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Vinit S.,University of Versailles | Vinit S.,French Institute of Health and Medical Research | Keomani E.,University of Versailles | Keomani E.,French Institute of Health and Medical Research | And 8 more authors.
PLoS ONE | Year: 2016

High cervical spinal cord injuries lead to permanent respiratory deficits. One preclinical model of respiratory insufficiency in adult rats is the C2 partial injury which causes unilateral diaphragm paralysis. This model allows the investigation of a particular population of respiratory bulbospinal axons which cross the midline at C3-C6 spinal segment, namely the crossed phrenic pathway. Transcranial magnetic stimulation (TMS) is a non-invasive technique that can be used to study supraspinal descending respiratory pathways in the rat. Interestingly, a lateral C2 injury does not affect the amplitude and latency of the largest motor-evoked potential recorded from the diaphragm (MEPdia) ipsilateral to the injury in response to a single TMS pulse, compared to a sham animal. Although the rhythmic respiratory activity on the contralateral diaphragm is preserved at 7 days post-injury, no diaphragm activity can be recorded on the injured side. However, a profound reorganization of the MEPdia evoked by TMS can be observed. The MEPdia is reduced on the non-injured rather than the injured side. This suggests an increase in ipsilateral phrenic motoneurons excitability. Moreover, correlations between MEPdia amplitude and spontaneous contralateral diaphragmatic activity were observed. The larger diaphragm activity correlated with a larger MEPdia on the injured side, and a smaller MEPdia on the non-injured side. This suggests, for the first time, the occurrence of a functional neuroplasticity process involving changes in motoneuron excitability balance between the injured and non-injured sides at a short postlesional delay. © 2016 Vinit et al. This is an open access article distributed under the terms of the Creative Commons Attribution License, which permits unrestricted use, distribution, and reproduction in any medium, provided the original author and source are credited. Source


Vinit S.,University of Versailles | Keomani E.,University of Versailles | Deramaudt T.B.,University of Versailles | Deramaudt T.B.,Csm Center Scientifique Of Monaco | And 6 more authors.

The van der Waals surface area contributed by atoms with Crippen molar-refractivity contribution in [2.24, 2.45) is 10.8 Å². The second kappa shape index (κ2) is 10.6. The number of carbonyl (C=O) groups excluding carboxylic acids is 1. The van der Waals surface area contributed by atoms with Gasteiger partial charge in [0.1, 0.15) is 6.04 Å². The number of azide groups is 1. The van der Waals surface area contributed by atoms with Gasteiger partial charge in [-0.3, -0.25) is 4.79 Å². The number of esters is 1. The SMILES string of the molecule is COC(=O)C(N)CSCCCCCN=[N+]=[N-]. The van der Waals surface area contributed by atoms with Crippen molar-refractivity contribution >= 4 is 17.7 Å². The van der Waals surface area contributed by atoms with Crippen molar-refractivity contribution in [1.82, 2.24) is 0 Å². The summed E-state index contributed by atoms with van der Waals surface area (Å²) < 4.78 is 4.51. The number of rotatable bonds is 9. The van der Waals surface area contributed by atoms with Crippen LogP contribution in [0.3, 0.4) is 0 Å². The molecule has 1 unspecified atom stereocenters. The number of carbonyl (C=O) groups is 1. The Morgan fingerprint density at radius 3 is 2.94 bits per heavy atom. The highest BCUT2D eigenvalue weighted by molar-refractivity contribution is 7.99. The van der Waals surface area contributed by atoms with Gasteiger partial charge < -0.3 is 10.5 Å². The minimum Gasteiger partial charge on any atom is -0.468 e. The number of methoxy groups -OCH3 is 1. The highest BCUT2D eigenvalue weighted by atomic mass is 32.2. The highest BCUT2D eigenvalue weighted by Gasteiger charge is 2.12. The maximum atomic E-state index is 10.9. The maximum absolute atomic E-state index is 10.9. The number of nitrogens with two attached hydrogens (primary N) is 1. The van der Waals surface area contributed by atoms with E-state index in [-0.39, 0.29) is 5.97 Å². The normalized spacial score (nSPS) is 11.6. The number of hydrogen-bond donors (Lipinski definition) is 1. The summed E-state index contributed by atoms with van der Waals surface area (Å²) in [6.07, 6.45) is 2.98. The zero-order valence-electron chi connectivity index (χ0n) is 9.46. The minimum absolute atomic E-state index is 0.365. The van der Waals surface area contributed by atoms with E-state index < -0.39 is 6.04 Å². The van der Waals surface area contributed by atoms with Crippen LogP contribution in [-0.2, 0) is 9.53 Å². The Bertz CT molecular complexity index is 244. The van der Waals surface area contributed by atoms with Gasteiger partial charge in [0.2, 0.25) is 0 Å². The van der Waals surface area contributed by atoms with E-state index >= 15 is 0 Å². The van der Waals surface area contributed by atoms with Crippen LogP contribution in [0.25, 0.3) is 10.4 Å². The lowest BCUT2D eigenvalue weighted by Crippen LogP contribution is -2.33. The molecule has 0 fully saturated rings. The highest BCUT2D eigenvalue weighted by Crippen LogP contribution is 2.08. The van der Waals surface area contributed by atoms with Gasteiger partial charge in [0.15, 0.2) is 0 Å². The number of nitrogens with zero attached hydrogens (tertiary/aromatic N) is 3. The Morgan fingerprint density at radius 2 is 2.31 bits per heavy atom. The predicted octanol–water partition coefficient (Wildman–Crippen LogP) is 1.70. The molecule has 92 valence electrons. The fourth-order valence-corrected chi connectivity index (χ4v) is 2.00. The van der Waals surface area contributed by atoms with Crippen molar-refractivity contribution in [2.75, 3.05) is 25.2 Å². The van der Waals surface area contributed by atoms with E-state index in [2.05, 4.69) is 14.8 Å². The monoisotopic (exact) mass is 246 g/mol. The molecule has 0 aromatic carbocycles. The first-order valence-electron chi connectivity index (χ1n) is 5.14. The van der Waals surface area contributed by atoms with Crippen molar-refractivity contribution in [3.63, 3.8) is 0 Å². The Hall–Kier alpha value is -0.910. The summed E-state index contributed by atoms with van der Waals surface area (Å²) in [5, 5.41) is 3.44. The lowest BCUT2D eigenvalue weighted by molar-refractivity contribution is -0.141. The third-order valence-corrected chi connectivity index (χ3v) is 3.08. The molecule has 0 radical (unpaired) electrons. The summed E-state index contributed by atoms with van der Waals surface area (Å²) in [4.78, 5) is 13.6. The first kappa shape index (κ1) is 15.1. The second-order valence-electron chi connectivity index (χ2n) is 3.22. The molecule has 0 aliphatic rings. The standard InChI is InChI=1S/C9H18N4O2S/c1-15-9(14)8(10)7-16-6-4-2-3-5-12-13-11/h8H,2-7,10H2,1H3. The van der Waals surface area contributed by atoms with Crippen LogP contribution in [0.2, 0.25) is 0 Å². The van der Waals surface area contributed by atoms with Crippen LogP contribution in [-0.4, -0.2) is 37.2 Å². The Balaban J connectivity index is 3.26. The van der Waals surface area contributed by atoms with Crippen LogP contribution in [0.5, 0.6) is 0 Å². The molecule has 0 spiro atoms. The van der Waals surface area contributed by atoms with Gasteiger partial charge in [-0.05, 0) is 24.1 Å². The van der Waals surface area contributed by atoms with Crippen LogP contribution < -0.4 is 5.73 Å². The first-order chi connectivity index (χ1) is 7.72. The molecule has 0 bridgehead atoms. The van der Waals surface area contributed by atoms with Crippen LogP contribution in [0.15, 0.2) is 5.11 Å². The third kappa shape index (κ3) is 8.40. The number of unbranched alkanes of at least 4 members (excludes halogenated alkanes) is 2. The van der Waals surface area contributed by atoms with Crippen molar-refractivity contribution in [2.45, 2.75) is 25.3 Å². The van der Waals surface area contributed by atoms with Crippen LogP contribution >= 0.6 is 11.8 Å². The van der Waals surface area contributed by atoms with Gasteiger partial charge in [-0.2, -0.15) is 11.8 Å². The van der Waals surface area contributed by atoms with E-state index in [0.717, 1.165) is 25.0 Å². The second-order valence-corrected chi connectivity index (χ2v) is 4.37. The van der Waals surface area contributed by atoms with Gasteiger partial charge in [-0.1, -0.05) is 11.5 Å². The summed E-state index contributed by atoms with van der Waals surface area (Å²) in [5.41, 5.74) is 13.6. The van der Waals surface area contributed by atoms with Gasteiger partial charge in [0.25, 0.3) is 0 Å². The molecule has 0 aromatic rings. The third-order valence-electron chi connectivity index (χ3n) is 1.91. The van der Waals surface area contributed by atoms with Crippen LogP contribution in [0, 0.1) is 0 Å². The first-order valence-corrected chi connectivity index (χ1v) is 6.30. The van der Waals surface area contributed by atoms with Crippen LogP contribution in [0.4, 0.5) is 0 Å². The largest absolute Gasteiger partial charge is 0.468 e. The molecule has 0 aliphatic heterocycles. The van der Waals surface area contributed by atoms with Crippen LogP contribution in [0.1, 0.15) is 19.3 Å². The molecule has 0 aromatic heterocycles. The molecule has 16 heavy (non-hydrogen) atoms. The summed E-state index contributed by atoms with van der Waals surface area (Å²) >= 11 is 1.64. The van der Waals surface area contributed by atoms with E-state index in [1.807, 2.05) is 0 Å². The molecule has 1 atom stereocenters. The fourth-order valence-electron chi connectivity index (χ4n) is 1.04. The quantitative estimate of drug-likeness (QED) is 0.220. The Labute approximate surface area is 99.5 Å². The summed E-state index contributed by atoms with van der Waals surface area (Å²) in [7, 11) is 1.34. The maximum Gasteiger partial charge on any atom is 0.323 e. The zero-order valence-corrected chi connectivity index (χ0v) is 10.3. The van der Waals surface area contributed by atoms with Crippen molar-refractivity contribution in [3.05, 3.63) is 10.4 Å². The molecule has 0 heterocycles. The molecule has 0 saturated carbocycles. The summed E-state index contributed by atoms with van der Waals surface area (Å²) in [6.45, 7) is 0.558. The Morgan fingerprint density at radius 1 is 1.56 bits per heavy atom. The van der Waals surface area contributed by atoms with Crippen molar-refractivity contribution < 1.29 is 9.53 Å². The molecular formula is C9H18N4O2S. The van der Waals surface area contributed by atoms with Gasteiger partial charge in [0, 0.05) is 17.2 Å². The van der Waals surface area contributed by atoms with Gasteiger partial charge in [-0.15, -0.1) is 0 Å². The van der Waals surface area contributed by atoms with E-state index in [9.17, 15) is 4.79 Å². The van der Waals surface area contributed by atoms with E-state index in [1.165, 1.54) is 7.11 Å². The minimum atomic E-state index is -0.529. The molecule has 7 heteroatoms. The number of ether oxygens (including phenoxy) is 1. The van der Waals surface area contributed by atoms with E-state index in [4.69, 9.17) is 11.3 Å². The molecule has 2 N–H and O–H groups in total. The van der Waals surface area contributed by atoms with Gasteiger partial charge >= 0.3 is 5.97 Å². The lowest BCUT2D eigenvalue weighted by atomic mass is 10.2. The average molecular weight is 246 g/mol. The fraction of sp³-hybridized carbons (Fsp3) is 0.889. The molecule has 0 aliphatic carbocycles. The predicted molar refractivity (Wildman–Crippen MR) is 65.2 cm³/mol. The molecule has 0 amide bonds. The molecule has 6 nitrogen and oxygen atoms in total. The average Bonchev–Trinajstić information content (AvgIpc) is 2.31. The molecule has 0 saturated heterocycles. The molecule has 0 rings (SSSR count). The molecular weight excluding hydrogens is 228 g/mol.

PLoS ONE | Year: 2014

Respiratory related diseases associated with the neuronal control of breathing represent life-threatening issues and to date, no effective therapeutics are available to enhance the impaired function. The aim of this study was to determine whether a preclinical respiratory model could be used for further studies to develop a non-invasive therapeutic tool applied to rat diaphragmatic neuronal circuitry. Transcranial magnetic stimulation (TMS) was performed on adult male Sprague-Dawley rats using a human figure-of-eight coil. The largest diaphragmatic motor evoked potentials (MEPdia) were recorded when the center of the coil was positioned 6 mm caudal from Bregma, involving a stimulation of respiratory supraspinal pathways. Magnetic shielding of the coil with mu metal reduced magnetic field intensities and improved focality with increased motor threshold and lower amplitude recruitment curve. Moreover, transynaptic neuroanatomical tracing with pseudorabies virus (applied to the diaphragm) suggest that connections exist between the motor cortex, the periaqueductal grey cell regions, several brainstem neurons and spinal phrenic motoneurons (distributed in the C3-4 spinal cord). These results reveal the anatomical substrate through which supraspinal stimulation can convey descending action potential volleys to the spinal motoneurons (directly or indirectly). We conclude that MEPdia following a single pulse of TMS can be successfully recorded in the rat and may be used in the assessment of respiratory supraspinal plasticity. Supraspinal non-invasive stimulations aimed to neuromodulate respiratory circuitry will enable new avenues of research into neuroplasticity and the development of therapies for respiratory dysfunction associated with neural injury and disease (e.g. spinal cord injury, amyotrophic lateral sclerosis). © 2014 Vinit et al. Source

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